Turkey's “Kurdish Question” Back To Center Stage After Elections And New Bloodshed

Op-Ed: By now, a resolution to Turkey’s most intractable internal conflict must include the PKK, which has both widespread popular support and blood on its hands.

A Kurdish New Year's celebration in Istanbul (Sean David Hobbs)
A Kurdish New Year's celebration in Istanbul (Sean David Hobbs)
Ismet Berkan

ISTANBUL - Sometimes it helps to discuss matters openly. Yes, the 30-year-old Kurdish Workers' Party (PKK) is a terrorist organization with blood on its hands. But with that said, the PKK possesses a popular appeal among Kurds in Turkey that cannot be denied.

While the respective histories of the PKK and the Kurdish Peace and Democracy Party (PDP) are different, few would argue with the fact that these two leading Kurdish parties share the same political perspective.

In the recent national elections, PDP gained undeniably strong support, garnering 6.5 percent of the voters across Turkey. In some cities in predominantly Kurdish southeastern Turkey, this support hovered around 60 percent. What is more amazing is that PDP made such a strong national showing while gaining votes from fewer than half of all possible provinces in Turkey.

It is good to look at all of these facts with an objective eye. Those who say, "the Kurdish Question is different than the PKK" are wrong. Like it or not, ‘the Kurdish Question" and the ‘PKK problem" are more intertwined than ever before – in essence, they have become the same question.

Imagining the PKK as just three to five thousand people with guns in the mountains, and ignoring the political support for these mountain terrorists, is the biggest mistake that could be made.

Still, violence continues. On July 14, 13 Turkish soldiers were killed in a clash with PKK militants in the southeastern Diyarbakir province. Following the attacks, Prime Minister Recep Tayyip Erdogan said, "There is no Kurdish Problem; only a PKK Problem." He added that "each Kurdish citizen has problems in his or her life, but the issues of Kurdish citizens in Turkey don't have to do with the PKK."

Separating the Kurdish Question from the PKK has been a standard view among government officials for some time. The unreliability of the PKK, the complexity of the PKK's leadership structure, PKK leaders who contradict each other are some of the factors that can lead to a lack of trust within government circles. Government leaders may think they are taking a huge political risk by considering a working relationship with the PKK, yet the government is unable to find anyone other than the PKK to truly speak for the Kurdish people.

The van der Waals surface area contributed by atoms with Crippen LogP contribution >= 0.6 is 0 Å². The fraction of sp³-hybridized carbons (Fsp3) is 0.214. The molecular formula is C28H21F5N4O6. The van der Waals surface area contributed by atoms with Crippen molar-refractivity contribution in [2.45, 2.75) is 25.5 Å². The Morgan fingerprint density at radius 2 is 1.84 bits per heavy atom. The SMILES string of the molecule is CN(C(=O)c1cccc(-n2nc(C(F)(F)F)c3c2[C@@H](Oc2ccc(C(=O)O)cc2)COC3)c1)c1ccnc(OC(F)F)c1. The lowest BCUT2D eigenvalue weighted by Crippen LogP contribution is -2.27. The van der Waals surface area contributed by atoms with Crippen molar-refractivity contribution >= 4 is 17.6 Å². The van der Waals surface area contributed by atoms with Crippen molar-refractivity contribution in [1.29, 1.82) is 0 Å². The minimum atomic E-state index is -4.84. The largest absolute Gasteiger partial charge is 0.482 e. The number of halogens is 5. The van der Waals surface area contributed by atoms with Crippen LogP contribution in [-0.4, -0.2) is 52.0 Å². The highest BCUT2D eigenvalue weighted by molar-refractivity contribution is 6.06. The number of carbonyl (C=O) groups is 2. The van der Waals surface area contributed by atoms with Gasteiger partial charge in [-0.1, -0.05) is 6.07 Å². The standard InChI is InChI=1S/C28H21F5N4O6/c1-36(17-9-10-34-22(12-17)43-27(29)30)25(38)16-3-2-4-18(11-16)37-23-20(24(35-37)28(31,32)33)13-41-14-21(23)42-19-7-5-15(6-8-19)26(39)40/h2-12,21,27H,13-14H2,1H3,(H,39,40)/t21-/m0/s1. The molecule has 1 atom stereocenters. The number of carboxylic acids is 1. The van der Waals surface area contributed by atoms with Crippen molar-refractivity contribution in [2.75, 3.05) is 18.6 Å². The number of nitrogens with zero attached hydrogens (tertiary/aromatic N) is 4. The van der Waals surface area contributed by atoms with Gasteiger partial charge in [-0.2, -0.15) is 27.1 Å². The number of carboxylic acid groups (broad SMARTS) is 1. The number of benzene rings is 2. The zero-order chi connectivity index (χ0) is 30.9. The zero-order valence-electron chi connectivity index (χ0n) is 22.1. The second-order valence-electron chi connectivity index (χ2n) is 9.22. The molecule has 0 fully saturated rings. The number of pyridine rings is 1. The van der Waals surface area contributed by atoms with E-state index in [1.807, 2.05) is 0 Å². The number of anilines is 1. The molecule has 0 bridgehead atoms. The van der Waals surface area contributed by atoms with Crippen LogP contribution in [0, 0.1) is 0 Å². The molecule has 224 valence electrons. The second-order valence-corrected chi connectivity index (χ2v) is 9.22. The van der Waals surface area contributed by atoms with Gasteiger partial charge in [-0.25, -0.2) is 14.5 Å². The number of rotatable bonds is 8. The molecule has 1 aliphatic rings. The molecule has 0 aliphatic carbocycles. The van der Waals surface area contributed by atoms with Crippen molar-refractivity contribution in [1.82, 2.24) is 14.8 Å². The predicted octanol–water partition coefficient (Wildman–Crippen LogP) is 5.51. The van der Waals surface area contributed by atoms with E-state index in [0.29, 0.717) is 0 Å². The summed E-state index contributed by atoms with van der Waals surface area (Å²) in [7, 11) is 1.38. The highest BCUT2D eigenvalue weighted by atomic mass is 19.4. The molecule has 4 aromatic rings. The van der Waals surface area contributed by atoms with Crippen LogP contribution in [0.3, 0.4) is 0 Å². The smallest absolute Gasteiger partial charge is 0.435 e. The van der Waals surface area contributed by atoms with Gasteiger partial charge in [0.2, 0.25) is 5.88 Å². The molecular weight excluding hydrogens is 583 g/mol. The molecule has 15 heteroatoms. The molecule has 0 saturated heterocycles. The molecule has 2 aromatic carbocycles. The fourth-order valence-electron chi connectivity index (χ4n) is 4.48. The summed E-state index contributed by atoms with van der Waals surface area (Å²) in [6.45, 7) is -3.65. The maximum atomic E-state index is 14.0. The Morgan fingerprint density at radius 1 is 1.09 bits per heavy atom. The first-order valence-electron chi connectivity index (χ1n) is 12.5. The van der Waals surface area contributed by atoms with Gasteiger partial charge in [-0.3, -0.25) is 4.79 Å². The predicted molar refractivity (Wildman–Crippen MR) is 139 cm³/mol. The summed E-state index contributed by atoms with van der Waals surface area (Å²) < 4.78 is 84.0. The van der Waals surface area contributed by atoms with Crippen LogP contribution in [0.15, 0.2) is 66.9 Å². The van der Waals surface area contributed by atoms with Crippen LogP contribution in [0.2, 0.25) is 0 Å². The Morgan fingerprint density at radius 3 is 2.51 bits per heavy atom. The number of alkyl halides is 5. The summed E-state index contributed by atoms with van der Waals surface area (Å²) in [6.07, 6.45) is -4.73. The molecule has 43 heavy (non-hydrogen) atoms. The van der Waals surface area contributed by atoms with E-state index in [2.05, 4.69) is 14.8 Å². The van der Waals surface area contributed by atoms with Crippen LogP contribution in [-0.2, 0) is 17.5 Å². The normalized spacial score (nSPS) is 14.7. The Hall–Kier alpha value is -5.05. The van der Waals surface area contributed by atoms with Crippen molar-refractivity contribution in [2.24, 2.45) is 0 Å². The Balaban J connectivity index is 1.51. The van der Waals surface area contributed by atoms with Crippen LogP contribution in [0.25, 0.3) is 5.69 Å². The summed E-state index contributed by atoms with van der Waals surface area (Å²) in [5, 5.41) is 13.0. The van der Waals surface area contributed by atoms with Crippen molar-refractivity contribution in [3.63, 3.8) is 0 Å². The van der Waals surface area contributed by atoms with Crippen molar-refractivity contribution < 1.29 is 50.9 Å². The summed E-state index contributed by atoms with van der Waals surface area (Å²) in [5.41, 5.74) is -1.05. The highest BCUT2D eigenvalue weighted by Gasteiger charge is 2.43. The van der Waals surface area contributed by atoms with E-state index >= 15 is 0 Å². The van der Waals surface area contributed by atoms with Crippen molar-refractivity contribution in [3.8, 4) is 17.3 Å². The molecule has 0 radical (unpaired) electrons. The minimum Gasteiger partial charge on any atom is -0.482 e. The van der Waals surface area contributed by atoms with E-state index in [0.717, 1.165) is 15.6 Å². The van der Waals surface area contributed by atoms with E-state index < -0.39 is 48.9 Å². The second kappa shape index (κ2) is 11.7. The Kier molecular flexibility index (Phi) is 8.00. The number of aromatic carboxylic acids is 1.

Two problems, one people

I understand this is a very disappointing situation for government leaders. However, what I do not understand is concluding that there is no way the PKK and the government can work together. This viewpoint takes us back to before 2005 when the government would say, "There is a Kurdish problem and the problem is the PKK," and then exclude the PKK from any possible decision-making process for a lasting political solution for the Kurds of Turkey.

Personally, I have been trying to study closely the Kurdish problem since the 1980's. In my opinion, there once was a possible solution for the Kurdish problem, even a solution that would have excluded a terrorist organization like the PKK. However at that time, our government was in favor of not only trying to resolve the problem without the PKK, but also without the Kurds. Since the 1980's, the denial of the Kurds increased the growth of the Kurdish Question or Kurdish Problem, and drove Kurds to identify themselves more closely with the PKK. We have now reached a point today where people say, "Let Kurds be a part of the solution, but not the PKK."

I believe we have reached a stage where a solution without the PKK is not possible. In fact, government leaders have realized for quite some time that the PKK needs to be a part of resolving the Kurdish Question. Since 1992, on again, off again talks have been taking place directly or indirectly between the PKK and the Turkish government. Included in all of these discussions is the condition that the PKK will finally surrender, leave their guns, come down from the mountains and become a legal organization.

Of course there is always the "other" option. The second option is simple: make no peace and unified resolution with the PKK; instead try to "liquidate" the PKK. The recent 13 martyrs that we lost this month in attacks in the southeast of Turkey, should at least remind us that we have been trying to apply this "second option" to the Kurdish Question for 30 years.

It's up to you to make the decision: Should this Kurdish Question be resolved with the PKK or without the PKK?

Read the original article in Turkish

photo - Sean David Hobbs